Friday 30 April 2021

Leuthen Prussian Flags Project - Flags of Prussian Infantry Regiment 10 von Knobloch

[The flags are perhaps not some of the more attractive or complex Prussian flags, but the regiment certainly had an "exciting" war and was very highly regarded by Frederick. If I do only the more attractive flags at first I would have to end with a rather big swathe of the "boring" ones!]

The regiment was first raised in 1683.

Chefs in the Seven Years War were: Colonel Dietrich Erhard von Knobloch, later Major General to the 12th May 1757; Major General Gottlob Ernst von Pannwitz to the 10th February 1759; Major General Friedrich Wilhelm von der Mosel to 1768

IR 10 was with the King's army in the invasion of Saxony in 1756 but not at Lobositz. At the battle of Prague on May 6th 1757 it was part of Keith's Corps which was to the west of Prague, securing communications for the army. When the King lifted the siege of Prague on June 19th Keith's troops went back to Leitmeritz. The grenadiers of IR10 (9/10), who had fought at Kolin (with around 30% casualties - Duffy Army of Frederick the Great 1st Edition henceforth AFG1), were captured defending the town of Gabel. In August the regiment was part of the corps that went to Silesia with the Duke of Braunschweig-Bevern. It fought at Moys on September 7th when Frederick's close friend and eminence grise Winterfeldt was killed, quite possibly shot in the back by his own men from infantry regiment 32 Tresckow, which was largely made up of Catholics from Upper Silesia. On 22nd November the regiment fought in the defeat of Breslau and was then at Leuthen on December 5th. There, along with the Guard, it took part in repeated attacks on the churchyard at Leuthen, the main Austrian strong point, and lost 12 officers and 741 men (which according to AFG1 was distributed evenly between the 2 Battalions at around 50% losses each). The king praised the regiment's conduct most highly. The regiment ended the year at the siege of Breslau on December 19th.

In 1758 the regiment marched with the King's army to besiege Olmütz from June 1st to July 1st. The grenadiers were part of the force protecting the move back to Troppau, and were attacked from June 28th at Gundersdorf and Domstadtl. It stayed behind in Silesia with the Margrave Karl when the King went to Zorndorf and then joined Fouqué's Corps which was used to secure the main army's left wing while the King was encamped at Schmottseiffen.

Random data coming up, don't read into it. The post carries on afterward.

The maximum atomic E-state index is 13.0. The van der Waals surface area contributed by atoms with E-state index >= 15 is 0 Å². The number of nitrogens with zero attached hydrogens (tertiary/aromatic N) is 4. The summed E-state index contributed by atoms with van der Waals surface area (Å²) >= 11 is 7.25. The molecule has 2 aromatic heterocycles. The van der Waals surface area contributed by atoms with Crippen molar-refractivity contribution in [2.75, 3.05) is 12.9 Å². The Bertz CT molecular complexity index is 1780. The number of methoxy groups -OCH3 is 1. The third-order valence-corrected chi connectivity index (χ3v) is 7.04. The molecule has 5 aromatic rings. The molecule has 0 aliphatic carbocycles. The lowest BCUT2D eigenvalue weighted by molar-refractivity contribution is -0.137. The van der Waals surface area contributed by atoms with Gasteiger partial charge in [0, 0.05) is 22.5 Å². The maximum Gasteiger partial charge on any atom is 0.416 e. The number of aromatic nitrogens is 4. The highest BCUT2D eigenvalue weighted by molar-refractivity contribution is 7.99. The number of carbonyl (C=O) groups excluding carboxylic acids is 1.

In 1760 Fouqué's Corps had only 12,000 men including the 1st Battalion of IR10, after various units were transferred away. The 2nd Battalion was in Neisse and the grenadiers with Prince Heinrich's Corps until Freiberg in 1762. On June 17th 1760 Fouqué took up a fortified position at Landeshut but was then surrounded by an Austrian force under Laudon three times the size of his own. On the night of June 23rd Fouqué's force was attacked from two sides. Laudon reported that: "Height after height had to be torn away from the Prussians by bitter counterthrusts, one mountain after another, the entire withdrawal in the best order, step by step". Repeated demands to surrender went unheeded. IR10's 1st Battalion's surviving 328 men were captured. The King compared the defeat at Landeshut to the Greek fight at Thermopylae. (See Duffy By Force of Arms for a detailed account of Landeshut.)

Brought back up to strength, IR10 fought at Burkersdorf on July 21st 1762, its officers receiving 2 Pour-le-merite medals for their courage attacking the north slope of the position.

Christopher Duffy in his Army of Frederick the Great says this was: "another good Westphalian regiment, and notable for the enthusiasm of its cantonists. At the beginning of the Seven Years War Frederick questioned whether it would fight well against the French; an officer put his mind at rest, citing the superiority of "pumpernickel and Westphalian ham" over the "cakes and frogs' legs" of the French. It was very highly rated by Frederick in his somewhat capricious assessment of his army's performance in the 1760s.